The hit to housing affordability across the aforementioned capitals has coincided with annual price increases, slightly offset by downward pressures experienced off the back of the COVID-19 crisis.
Moving forward, Domain’s senior research analyst Dr Nicola Powell believed that affordability pressures are set to improve nationwide as FHBs reap the benefits of state and federal government incentives, including the First Home Loan Deposit Scheme and the $688 million HomeBuilder scheme.
“Weakening prices will eventually translate to improved affordability. Buying conditions have improved, first home buyers appear to be taking advantage of low interest rates, retreating investor activity, reduced foreign buyer interest, the extension of the federal government’s First Home Loan Deposit Scheme and other state-based incentives,” she said.
Latest data from SQM Research showed that rents in the unit market in Brisbane saw price falls -1.6 per cent from 31 March to 30 September, a consequence of supply and demand-side factors.
Over the past few years, Brisbane has seen a huge increase in the supply of investment apartments with a significant number of new apartments being built.
Additionally, many short-term rentals such as Airbnb have recently transitioned to longer-term rentals due to restrictions on travel for a number of months due to COVID-19.
“Whilst the availability of these rentals has surged, there has also been a huge decline in the demand for these properties due to a number of factors,” Ms Jennison highlighted.
“International and state border closures have weakened apartment demand from short term travelers, as well as international students in Brisbane. Additionally, industry sectors such as hospitality, the arts and recreational services have been hit the hardest by job losses and reduced working hours. These types of workers are more likely to rent inner city apartments, which has also negatively impacted on the demand for these properties in Brisbane.”
From 31 March to 30 September, Brisbane house rents saw an increase of 0.2 per cent while unit rents saw a significant decrease of 1.6 per cent.
Despite this, InvestorKit’s head of research Arjun Paliwal highlighted five SA3 regions in Brisbane that are showing signs of growth, including Wynnum- , The Hills District, Sandgate, Capalaba and Strathpine.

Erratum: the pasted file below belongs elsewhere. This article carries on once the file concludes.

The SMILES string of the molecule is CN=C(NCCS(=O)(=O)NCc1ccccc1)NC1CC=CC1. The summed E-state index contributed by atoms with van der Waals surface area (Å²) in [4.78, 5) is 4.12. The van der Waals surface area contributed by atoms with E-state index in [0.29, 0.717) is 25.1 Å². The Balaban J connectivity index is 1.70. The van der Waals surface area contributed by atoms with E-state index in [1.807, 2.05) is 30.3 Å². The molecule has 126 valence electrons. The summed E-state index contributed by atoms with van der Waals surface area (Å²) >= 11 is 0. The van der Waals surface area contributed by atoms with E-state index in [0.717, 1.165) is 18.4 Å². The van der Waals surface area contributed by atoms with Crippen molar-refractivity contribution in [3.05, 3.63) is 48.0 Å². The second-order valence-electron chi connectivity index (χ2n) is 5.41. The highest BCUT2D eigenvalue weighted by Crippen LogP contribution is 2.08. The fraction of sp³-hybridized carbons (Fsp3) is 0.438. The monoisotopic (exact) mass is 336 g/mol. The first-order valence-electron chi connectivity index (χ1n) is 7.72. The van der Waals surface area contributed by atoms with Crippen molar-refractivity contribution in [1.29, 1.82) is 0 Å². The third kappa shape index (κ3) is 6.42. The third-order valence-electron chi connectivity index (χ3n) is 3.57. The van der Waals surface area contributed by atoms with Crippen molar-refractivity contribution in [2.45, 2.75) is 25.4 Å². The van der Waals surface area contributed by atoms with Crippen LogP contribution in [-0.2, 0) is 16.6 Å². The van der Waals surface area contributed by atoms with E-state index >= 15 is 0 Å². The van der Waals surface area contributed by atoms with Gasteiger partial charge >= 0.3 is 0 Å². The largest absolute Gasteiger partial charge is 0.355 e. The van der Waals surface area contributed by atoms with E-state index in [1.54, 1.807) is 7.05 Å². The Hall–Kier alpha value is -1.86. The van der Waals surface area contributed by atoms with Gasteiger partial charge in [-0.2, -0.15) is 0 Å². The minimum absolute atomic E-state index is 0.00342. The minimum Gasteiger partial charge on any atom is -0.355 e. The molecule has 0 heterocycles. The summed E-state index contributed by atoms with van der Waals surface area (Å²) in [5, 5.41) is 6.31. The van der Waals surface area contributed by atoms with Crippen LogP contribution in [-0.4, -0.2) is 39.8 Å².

According to him, these regions are displaying trends of lowering stock at healthy or low levels. The lack of supply in the area is likely to help drive the price of rental yields in these properties.
“They are displaying far less properties that take more than 21 days to rent out. They are displaying tightening vacancy rates, and they all have below 3 per cent of building approvals in the pipeline,” Mr Paliwal said.
“It’s a balance between affordability and a lack of choice due to supply. They are all primarily house markets, so the vacancy rates are staying balanced because they aren’t full of units.”
Still, he advised investors to be wary and avoid expecting the entire city to be growing as most of these regions are located in the middle-north, east, middle-south and north-west.
“Not everywhere is showing signs of rental growth. There’s still various other regions that are displaying increasing levels of stock supply and vacancy rates staying elevated. But these are the five regions that stand out,” he said.
In terms of supply and demand, Ms Jennison said that Brisbane continues to see a ramp-up in the number of buyers in Brisbane as credit availability is expected to become more free-flowing, which is a result of record low interest rates and the recently announced plan to relax lending laws.
According to her, the middle ring suburbs in Brisbane are showing the highest level of demand over recent weeks, with a combination of first home buyers, investors and families competing for a very small number of properties available.
“The successful virus containment in Brisbane has meant that the real estate market has continued to operate as usual,” she said.
“We are seeing high volumes of buyers at open homes every Saturday and even mid-week inspections are busy in many suburbs around Brisbane. Multiple offers are still very common – even with properties not actually listed online. There is sufficient off-market demand from buyers, many through buyer’s agents, to cause some level of competition for off-market transactions also.”